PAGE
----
The much more worrying possibility is that North Korea was testing a more sophisticated weapon. John Pike, director of GlobalSecurity.org, a Washington-based security website, believes it may have been trying to test the first stage, or 'primary', of a hydrogen bomb. In an H-bomb, the fission explosion is designed to trigger a much larger fusion reaction. Lewis discounts the idea: “I don't know of a country that's gone straight to the hydrogen bomb,” he says. Press adds that even a primary must have a yield higher than that detected on 9 October: “By far the most likely design is an unboosted, spherical-implosion, plutonium bomb,” he says.
But Pike points to evidence suggesting that North Korea might actually have carried out its first nuclear test in Pakistan in 1998, when the two states' nuclear programmes were closely entwined. Moving from a first nuclear test to a primary might not be that difficult, he says — for example, the Israelis started building a hydrogen bomb in the 1980s, after just one nuclear test in 1979.
Siegfried Hecker, former director of LANL, visited nuclear scientists in North Korea in 2004 and 2005. He too warns against underestimat-ing them. “I would have to assume they have the know-how to make a bomb,” he says. “We just don't know exactly what they were trying to do.” Hecker thinks it's unlikely the North Koreans were testing a primary. But he says the size of the explosion suggests that they may have been trying to miniaturize the bomb into something that could be carried on a ballistic missile. “That ups the difficulty significantly,” he says.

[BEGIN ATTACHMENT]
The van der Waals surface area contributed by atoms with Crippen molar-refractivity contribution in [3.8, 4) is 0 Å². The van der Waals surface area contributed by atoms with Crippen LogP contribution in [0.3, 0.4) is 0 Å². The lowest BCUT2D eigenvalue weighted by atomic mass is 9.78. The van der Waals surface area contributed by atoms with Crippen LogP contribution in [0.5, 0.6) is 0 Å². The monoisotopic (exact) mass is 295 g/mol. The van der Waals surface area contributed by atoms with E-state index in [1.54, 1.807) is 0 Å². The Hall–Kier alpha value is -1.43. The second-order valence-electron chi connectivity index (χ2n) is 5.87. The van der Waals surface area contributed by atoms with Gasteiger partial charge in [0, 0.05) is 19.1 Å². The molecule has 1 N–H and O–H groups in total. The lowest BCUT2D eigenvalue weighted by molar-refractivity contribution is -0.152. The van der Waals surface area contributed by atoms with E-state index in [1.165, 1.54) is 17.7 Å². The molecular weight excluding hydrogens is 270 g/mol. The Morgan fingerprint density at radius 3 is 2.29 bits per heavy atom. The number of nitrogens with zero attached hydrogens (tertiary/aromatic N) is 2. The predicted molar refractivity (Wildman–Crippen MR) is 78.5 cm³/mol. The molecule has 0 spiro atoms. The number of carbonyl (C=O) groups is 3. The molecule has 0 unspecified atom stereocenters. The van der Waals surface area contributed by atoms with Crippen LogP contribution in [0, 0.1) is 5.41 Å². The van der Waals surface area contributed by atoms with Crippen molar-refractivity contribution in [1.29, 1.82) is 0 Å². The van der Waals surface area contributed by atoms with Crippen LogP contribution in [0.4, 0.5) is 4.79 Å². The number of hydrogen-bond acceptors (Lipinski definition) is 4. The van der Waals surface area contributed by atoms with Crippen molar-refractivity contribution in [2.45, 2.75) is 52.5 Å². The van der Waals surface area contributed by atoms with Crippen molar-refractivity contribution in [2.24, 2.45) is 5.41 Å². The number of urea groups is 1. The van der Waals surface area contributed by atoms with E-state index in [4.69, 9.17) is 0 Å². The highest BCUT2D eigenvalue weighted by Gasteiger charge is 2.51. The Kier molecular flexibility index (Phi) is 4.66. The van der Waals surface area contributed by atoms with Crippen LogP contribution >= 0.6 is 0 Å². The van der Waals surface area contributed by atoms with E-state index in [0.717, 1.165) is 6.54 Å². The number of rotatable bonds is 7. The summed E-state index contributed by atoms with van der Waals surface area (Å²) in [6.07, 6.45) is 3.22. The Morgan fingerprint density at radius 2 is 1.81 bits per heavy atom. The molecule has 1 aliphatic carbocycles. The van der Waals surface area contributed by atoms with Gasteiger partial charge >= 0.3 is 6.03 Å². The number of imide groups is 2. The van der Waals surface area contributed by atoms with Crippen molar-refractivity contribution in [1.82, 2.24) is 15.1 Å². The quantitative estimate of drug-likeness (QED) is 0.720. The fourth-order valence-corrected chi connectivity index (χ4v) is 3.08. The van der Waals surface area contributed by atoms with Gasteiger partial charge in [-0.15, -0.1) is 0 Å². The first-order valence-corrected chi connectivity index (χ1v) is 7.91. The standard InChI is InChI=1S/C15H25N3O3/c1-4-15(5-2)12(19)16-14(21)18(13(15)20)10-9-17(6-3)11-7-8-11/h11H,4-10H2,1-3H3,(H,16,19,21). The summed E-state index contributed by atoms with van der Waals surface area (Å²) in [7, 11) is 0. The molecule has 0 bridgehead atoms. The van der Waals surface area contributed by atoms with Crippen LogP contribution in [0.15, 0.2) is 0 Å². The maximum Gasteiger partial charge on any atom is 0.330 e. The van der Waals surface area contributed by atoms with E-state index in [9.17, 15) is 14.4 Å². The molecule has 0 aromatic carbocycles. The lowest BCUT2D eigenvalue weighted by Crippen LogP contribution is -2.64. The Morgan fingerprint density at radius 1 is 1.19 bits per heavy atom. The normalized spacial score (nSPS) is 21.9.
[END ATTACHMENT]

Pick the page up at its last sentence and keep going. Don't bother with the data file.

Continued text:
Even if the explosion was a partially failed test of a basic device, North Korean researchers will have learnt a great deal from it, says Acton. Comparing the results of the test with previous computer simulations will allow the North Koreans to assess the accuracy of their models. Even if the test reveals a seriously flawed design, Acton says that at an “absolute upper limit” the country is no more than two years away from developing a functioning weapon. “If it was a fizzle, then they could easily learn enough from it to be in business for their next test,” agrees Press.
According to most estimates, North Korea has enough material for between six and eight nuclear weapons. It may be hoping to mount those weapons on missiles such as the TaePodong-2, although the bomb tested on 9 October was probably far too big. The TaePodong-2 itself failed and fell into the Sea of Japan after just a 42-second flight when tested on 4 July.
Ultimately, the failure or otherwise of the North Korean weapon may have little effect on the response of nations such as the United States and China, according to Michael Levi, a physicist at the independent Council of Foreign Relations in New York: “From a political standpoint it makes essentially no difference whether it was a fizzle,” he says. “What matters is their willingness to test.”
About this article
See Editorial, page 605